Let’s go for a trip (14)

I’ve been thinking about what I would like to do right now – and it is definitely TRAVEL! I would love to go somewhere – warm and sunny would be very nice, but I’d go just about anywhere.

There are some surprising examples of travel ideas carved into the architecture of London. One of the most ironic is on Cockspur Street facing Trafalgar Square –

P&O - Icarus - Lumix135 - Copy

This is Icarus who made a set of wings and then flew too close to the sun. He is on the façade of a building that was built in 1906 as the London HQ of the Hamburg America Shipping Line. MAYBE they were warning people that flying was a bad idea!

The Wright brothers had achieved their first powered flight in 1903 in North Carolina and in 1904 had made several more flights with a number of witnesses, including newspaper reporters. However, as Wikipedia reports, “In 1906 sceptics in the European aviation community had converted the press to an anti-Wright brothers stance. European newspapers, especially in France, were openly derisive, calling them bluffeurs.)

P&O - Ship and Bacchus, Lumix135 - Copy

The Hamburg America Line building has other examples of travel – Bacchus quite relaxed as he cruises in his sailboat. You can tell it’s Bacchus from the grapes on the prow of the boat and the grape leaves in his hair. That sleepy lion is one of his attributes, too. But I think usually it is a little more active – to show that wine can release the Animal Spirits.

Here’s the façade of the building, which has lots more travel-related decoration – it’s worth a look.P+O Bldg Cockspur Nikon2This building has a fascinating corporate history. As part of war reparations after World War I, the offices of the Hamburg America Line were taken over and became offices for the P&O Line (Peninsular and Oriental Steam Navigation Company). They made their mark on the building by building a new entrance which featured two impressive full length bronze figures –

The P&O Company started in 1822 sailing between England and Spain and Portugal (the Iberian Peninsula). In the 1840s they expanded with a contract to deliver mail to Alexandra, Egypt. They then got very involved in the Opium Trade, but that’s another story.

The P&O also occupied the building to the right in the photo above, with the green dome, which is topped with another mode of travel –P-O Building - Golden SHip - Cockspur St - Sony 369In the early 1900s Cockspur Street had offices for many companies that focused on travel, especially shipping and railways. Many of these companies put their names right up there on the buildings and there they remain even though the current tenants may have nothing at all to do with the companies that built these buildings. As someone who is interested in history, I really like being able to see some of the past stories of the buildings.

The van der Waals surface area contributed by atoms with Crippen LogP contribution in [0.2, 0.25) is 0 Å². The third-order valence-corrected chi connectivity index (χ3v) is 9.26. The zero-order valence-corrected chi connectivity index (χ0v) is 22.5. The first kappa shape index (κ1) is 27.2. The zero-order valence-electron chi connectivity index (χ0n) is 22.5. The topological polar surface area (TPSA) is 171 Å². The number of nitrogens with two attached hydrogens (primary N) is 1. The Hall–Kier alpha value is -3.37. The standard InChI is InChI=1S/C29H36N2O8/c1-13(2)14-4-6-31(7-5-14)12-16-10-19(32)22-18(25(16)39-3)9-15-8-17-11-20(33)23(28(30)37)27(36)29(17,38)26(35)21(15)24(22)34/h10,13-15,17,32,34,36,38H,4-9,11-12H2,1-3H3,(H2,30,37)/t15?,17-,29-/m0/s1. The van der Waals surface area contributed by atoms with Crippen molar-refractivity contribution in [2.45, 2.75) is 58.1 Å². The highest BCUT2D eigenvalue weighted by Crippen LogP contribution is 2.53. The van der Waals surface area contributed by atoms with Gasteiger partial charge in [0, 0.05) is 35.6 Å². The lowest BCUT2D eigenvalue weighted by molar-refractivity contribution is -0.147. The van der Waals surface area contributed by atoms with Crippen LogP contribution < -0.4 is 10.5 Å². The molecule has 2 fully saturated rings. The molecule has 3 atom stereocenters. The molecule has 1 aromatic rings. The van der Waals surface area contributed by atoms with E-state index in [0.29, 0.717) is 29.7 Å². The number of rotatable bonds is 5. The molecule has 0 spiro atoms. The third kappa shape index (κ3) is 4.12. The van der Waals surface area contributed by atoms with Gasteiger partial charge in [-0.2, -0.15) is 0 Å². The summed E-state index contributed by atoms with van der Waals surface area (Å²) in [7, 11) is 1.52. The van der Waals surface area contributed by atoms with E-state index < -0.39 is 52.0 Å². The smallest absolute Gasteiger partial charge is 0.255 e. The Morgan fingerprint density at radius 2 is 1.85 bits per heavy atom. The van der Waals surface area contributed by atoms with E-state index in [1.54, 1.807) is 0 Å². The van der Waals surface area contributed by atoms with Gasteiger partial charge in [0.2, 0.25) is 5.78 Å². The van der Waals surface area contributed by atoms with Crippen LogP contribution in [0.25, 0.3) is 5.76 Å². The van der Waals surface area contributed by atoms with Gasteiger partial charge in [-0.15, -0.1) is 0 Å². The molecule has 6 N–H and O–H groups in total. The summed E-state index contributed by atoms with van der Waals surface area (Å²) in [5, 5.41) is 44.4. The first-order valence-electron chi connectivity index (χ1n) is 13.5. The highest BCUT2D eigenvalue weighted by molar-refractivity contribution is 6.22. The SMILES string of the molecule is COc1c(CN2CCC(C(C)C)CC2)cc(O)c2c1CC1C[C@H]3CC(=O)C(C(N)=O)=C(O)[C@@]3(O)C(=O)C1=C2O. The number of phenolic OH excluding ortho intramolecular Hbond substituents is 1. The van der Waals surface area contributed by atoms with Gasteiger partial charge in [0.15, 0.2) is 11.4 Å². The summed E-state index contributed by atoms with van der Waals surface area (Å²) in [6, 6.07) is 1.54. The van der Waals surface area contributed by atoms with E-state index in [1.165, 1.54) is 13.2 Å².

Grand Trunk Railway - Nikon 2

I did a little research on the Grand Trunk Railway and was surprised to find that it operated in Connecticut, Maine, Michigan, Massachusetts, New Hampshire and Vermont and connected with the Canadian provinces of Quebec and Ontario. From the name, I expected it to be more like the Orient Express. The Grand Trunk Railway later became part of the Canadian National Railway,

P+O Bldg Cockspur Nikon2

Here on Cockspur Street, about three buildings to the right of the Grand Trunk Building, is the former HQ of the Canadian National Railway. Today it is home to the London Information Centre, where you can book tours and buy theatre tickets.

Between the windows on the top floors you can see the emblems of all the provinces of Canada.

On Cockspur Street, two buildings east of the Canadian National Railway building, there’s
the Canadian Pacific Building –

Canadian Pacific at Trafalgar Sq - Lumix135

They are hard to see from the street, but there are four interesting plaques up at the top of the building, between the windows on the top floor.

Well, it’s hard to decide WHERE to travel, but on the next building on Cockspur Street, there is a reminder that there’s the whole world to choose from –

Atlas House - Cockspur st - Lumix135

The building is named “Atlas House” – and is a great example of the Victorian love of terracotta decoration, which sometimes seems a little over the top!

All these buildings with their travel related decoration are on one short block of offices.

They are a reminder of how buildings in London can tell many stories and reveal so much history
– all you have to do is LOOK!

@Cathey Leitch, 2015